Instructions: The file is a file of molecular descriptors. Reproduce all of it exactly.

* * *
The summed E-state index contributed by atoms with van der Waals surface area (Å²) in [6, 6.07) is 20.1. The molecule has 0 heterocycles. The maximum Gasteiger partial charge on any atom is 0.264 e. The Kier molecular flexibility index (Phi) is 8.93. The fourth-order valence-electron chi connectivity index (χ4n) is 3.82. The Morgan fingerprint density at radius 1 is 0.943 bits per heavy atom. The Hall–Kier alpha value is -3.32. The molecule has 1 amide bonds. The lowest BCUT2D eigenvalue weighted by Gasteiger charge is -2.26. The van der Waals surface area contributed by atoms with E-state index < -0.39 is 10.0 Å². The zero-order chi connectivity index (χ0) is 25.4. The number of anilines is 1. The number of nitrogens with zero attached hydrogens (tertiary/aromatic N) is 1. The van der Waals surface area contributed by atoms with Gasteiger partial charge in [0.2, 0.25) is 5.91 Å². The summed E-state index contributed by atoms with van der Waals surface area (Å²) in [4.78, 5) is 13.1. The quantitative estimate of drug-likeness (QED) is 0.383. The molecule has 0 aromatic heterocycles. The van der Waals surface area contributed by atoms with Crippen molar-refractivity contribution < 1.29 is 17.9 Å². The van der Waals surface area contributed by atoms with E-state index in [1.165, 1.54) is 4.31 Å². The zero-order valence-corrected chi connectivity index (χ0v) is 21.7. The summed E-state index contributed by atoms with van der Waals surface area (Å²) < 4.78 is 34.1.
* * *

The summed E-state index contributed by atoms with van der Waals surface area (Å²) in [6, 6.07) is 20.1. The molecule has 0 heterocycles. The maximum Gasteiger partial charge on any atom is 0.264 e. The Kier molecular flexibility index (Phi) is 8.93. The fourth-order valence-electron chi connectivity index (χ4n) is 3.82. The Morgan fingerprint density at radius 1 is 0.943 bits per heavy atom. The Hall–Kier alpha value is -3.32. The molecule has 1 amide bonds. The lowest BCUT2D eigenvalue weighted by Gasteiger charge is -2.26. The van der Waals surface area contributed by atoms with E-state index < -0.39 is 10.0 Å². The zero-order chi connectivity index (χ0) is 25.4. The number of anilines is 1. The number of nitrogens with zero attached hydrogens (tertiary/aromatic N) is 1. The van der Waals surface area contributed by atoms with Gasteiger partial charge in [0.2, 0.25) is 5.91 Å². The summed E-state index contributed by atoms with van der Waals surface area (Å²) in [4.78, 5) is 13.1. The quantitative estimate of drug-likeness (QED) is 0.383. The molecule has 0 aromatic heterocycles. The van der Waals surface area contributed by atoms with Crippen molar-refractivity contribution < 1.29 is 17.9 Å². The van der Waals surface area contributed by atoms with E-state index in [1.165, 1.54) is 4.31 Å². The zero-order valence-corrected chi connectivity index (χ0v) is 21.7. The summed E-state index contributed by atoms with van der Waals surface area (Å²) < 4.78 is 34.1.